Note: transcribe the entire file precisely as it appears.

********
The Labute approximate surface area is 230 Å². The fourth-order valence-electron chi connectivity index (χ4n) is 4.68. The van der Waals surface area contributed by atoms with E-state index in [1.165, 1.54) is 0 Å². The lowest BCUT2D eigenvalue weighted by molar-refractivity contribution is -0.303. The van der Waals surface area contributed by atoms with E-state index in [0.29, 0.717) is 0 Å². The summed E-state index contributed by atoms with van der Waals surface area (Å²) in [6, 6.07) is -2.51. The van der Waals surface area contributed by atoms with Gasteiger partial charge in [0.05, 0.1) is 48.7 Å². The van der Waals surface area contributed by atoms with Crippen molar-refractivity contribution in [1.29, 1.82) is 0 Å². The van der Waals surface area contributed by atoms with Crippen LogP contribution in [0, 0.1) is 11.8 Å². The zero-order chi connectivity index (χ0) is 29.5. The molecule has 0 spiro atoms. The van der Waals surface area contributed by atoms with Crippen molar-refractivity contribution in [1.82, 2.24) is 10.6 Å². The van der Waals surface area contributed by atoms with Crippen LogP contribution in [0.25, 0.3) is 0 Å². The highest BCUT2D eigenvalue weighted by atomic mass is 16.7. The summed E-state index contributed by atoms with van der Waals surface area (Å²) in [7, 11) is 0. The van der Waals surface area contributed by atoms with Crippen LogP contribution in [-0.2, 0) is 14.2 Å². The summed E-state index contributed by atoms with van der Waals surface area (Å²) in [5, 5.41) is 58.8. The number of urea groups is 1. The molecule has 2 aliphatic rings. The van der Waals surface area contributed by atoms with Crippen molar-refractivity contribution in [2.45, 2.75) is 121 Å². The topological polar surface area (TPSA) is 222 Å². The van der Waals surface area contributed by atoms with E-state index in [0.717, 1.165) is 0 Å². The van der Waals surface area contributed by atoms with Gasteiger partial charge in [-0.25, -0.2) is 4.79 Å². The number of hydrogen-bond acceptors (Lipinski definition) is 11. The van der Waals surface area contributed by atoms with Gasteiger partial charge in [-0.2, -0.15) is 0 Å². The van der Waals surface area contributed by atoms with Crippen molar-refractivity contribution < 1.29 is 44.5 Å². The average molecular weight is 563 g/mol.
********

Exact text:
The Labute approximate surface area is 230 Å². The fourth-order valence-electron chi connectivity index (χ4n) is 4.68. The van der Waals surface area contributed by atoms with E-state index in [1.165, 1.54) is 0 Å². The lowest BCUT2D eigenvalue weighted by molar-refractivity contribution is -0.303. The van der Waals surface area contributed by atoms with E-state index in [0.29, 0.717) is 0 Å². The summed E-state index contributed by atoms with van der Waals surface area (Å²) in [6, 6.07) is -2.51. The van der Waals surface area contributed by atoms with Gasteiger partial charge in [0.05, 0.1) is 48.7 Å². The van der Waals surface area contributed by atoms with Crippen molar-refractivity contribution in [1.29, 1.82) is 0 Å². The van der Waals surface area contributed by atoms with Crippen LogP contribution in [0, 0.1) is 11.8 Å². The zero-order chi connectivity index (χ0) is 29.5. The molecule has 0 spiro atoms. The van der Waals surface area contributed by atoms with Crippen molar-refractivity contribution in [1.82, 2.24) is 10.6 Å². The van der Waals surface area contributed by atoms with Crippen LogP contribution in [0.25, 0.3) is 0 Å². The highest BCUT2D eigenvalue weighted by atomic mass is 16.7. The summed E-state index contributed by atoms with van der Waals surface area (Å²) in [7, 11) is 0. The van der Waals surface area contributed by atoms with Crippen LogP contribution in [-0.2, 0) is 14.2 Å². The summed E-state index contributed by atoms with van der Waals surface area (Å²) in [5, 5.41) is 58.8. The number of urea groups is 1. The molecule has 2 aliphatic rings. The van der Waals surface area contributed by atoms with Crippen molar-refractivity contribution in [2.45, 2.75) is 121 Å². The topological polar surface area (TPSA) is 222 Å². The van der Waals surface area contributed by atoms with E-state index in [0.717, 1.165) is 0 Å². The van der Waals surface area contributed by atoms with Gasteiger partial charge in [-0.25, -0.2) is 4.79 Å². The number of hydrogen-bond acceptors (Lipinski definition) is 11. The van der Waals surface area contributed by atoms with Gasteiger partial charge in [-0.2, -0.15) is 0 Å². The van der Waals surface area contributed by atoms with Crippen molar-refractivity contribution < 1.29 is 44.5 Å². The average molecular weight is 563 g/mol.